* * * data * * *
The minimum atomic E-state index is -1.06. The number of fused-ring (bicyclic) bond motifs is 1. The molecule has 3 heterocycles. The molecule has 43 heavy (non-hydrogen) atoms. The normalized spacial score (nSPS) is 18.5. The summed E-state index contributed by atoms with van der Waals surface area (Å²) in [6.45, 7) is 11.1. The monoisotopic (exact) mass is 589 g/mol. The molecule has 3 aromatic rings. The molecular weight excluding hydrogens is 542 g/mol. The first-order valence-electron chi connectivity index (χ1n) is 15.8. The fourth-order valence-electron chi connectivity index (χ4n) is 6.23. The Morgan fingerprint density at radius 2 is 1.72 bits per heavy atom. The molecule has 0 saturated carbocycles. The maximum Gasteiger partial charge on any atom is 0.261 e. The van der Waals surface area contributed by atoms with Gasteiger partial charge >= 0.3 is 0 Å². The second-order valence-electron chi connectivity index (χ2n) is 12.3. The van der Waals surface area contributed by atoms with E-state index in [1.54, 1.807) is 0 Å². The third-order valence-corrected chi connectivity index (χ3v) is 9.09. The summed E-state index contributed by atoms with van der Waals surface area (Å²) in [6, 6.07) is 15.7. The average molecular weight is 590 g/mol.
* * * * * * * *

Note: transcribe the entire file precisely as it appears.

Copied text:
The minimum atomic E-state index is -1.06. The number of fused-ring (bicyclic) bond motifs is 1. The molecule has 3 heterocycles. The molecule has 43 heavy (non-hydrogen) atoms. The normalized spacial score (nSPS) is 18.5. The summed E-state index contributed by atoms with van der Waals surface area (Å²) in [6.45, 7) is 11.1. The monoisotopic (exact) mass is 589 g/mol. The molecule has 3 aromatic rings. The molecular weight excluding hydrogens is 542 g/mol. The first-order valence-electron chi connectivity index (χ1n) is 15.8. The fourth-order valence-electron chi connectivity index (χ4n) is 6.23. The Morgan fingerprint density at radius 2 is 1.72 bits per heavy atom. The molecule has 0 saturated carbocycles. The maximum Gasteiger partial charge on any atom is 0.261 e. The van der Waals surface area contributed by atoms with Gasteiger partial charge >= 0.3 is 0 Å². The second-order valence-electron chi connectivity index (χ2n) is 12.3. The van der Waals surface area contributed by atoms with E-state index in [1.54, 1.807) is 0 Å². The third-order valence-corrected chi connectivity index (χ3v) is 9.09. The summed E-state index contributed by atoms with van der Waals surface area (Å²) in [6, 6.07) is 15.7. The average molecular weight is 590 g/mol.